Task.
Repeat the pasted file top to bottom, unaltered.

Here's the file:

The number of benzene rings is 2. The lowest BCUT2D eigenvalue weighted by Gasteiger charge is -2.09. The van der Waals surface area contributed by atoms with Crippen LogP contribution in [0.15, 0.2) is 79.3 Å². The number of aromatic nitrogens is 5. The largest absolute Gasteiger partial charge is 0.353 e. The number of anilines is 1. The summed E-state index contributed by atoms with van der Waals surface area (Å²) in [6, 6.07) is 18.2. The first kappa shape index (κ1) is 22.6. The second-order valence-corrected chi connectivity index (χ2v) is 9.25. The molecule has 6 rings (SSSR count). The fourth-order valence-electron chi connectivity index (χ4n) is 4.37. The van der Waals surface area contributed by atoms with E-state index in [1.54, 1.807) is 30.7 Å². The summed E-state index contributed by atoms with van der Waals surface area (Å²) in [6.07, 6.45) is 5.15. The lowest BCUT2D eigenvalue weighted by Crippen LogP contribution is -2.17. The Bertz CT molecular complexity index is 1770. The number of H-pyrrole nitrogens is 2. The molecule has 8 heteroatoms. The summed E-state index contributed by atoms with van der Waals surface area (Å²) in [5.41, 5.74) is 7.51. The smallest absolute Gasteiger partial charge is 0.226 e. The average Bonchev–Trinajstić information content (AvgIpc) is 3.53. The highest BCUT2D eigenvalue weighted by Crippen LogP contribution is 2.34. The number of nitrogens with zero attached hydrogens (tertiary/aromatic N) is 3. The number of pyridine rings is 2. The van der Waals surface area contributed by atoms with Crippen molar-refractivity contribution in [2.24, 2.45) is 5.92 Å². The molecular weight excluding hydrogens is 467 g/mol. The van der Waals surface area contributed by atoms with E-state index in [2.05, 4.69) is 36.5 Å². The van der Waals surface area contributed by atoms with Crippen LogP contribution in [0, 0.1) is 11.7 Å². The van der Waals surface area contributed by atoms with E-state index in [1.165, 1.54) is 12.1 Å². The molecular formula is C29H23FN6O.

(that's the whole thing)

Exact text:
The number of benzene rings is 2. The lowest BCUT2D eigenvalue weighted by Gasteiger charge is -2.09. The van der Waals surface area contributed by atoms with Crippen LogP contribution in [0.15, 0.2) is 79.3 Å². The number of aromatic nitrogens is 5. The largest absolute Gasteiger partial charge is 0.353 e. The number of anilines is 1. The summed E-state index contributed by atoms with van der Waals surface area (Å²) in [6, 6.07) is 18.2. The first kappa shape index (κ1) is 22.6. The second-order valence-corrected chi connectivity index (χ2v) is 9.25. The molecule has 6 rings (SSSR count). The fourth-order valence-electron chi connectivity index (χ4n) is 4.37. The van der Waals surface area contributed by atoms with E-state index in [1.54, 1.807) is 30.7 Å². The summed E-state index contributed by atoms with van der Waals surface area (Å²) in [6.07, 6.45) is 5.15. The lowest BCUT2D eigenvalue weighted by Crippen LogP contribution is -2.17. The Bertz CT molecular complexity index is 1770. The number of H-pyrrole nitrogens is 2. The molecule has 8 heteroatoms. The summed E-state index contributed by atoms with van der Waals surface area (Å²) in [5.41, 5.74) is 7.51. The smallest absolute Gasteiger partial charge is 0.226 e. The average Bonchev–Trinajstić information content (AvgIpc) is 3.53. The highest BCUT2D eigenvalue weighted by Crippen LogP contribution is 2.34. The number of nitrogens with zero attached hydrogens (tertiary/aromatic N) is 3. The number of pyridine rings is 2. The van der Waals surface area contributed by atoms with Crippen molar-refractivity contribution in [2.24, 2.45) is 5.92 Å². The molecular weight excluding hydrogens is 467 g/mol. The van der Waals surface area contributed by atoms with E-state index in [2.05, 4.69) is 36.5 Å². The van der Waals surface area contributed by atoms with Crippen LogP contribution in [0, 0.1) is 11.7 Å². The van der Waals surface area contributed by atoms with E-state index in [1.165, 1.54) is 12.1 Å². The molecular formula is C29H23FN6O.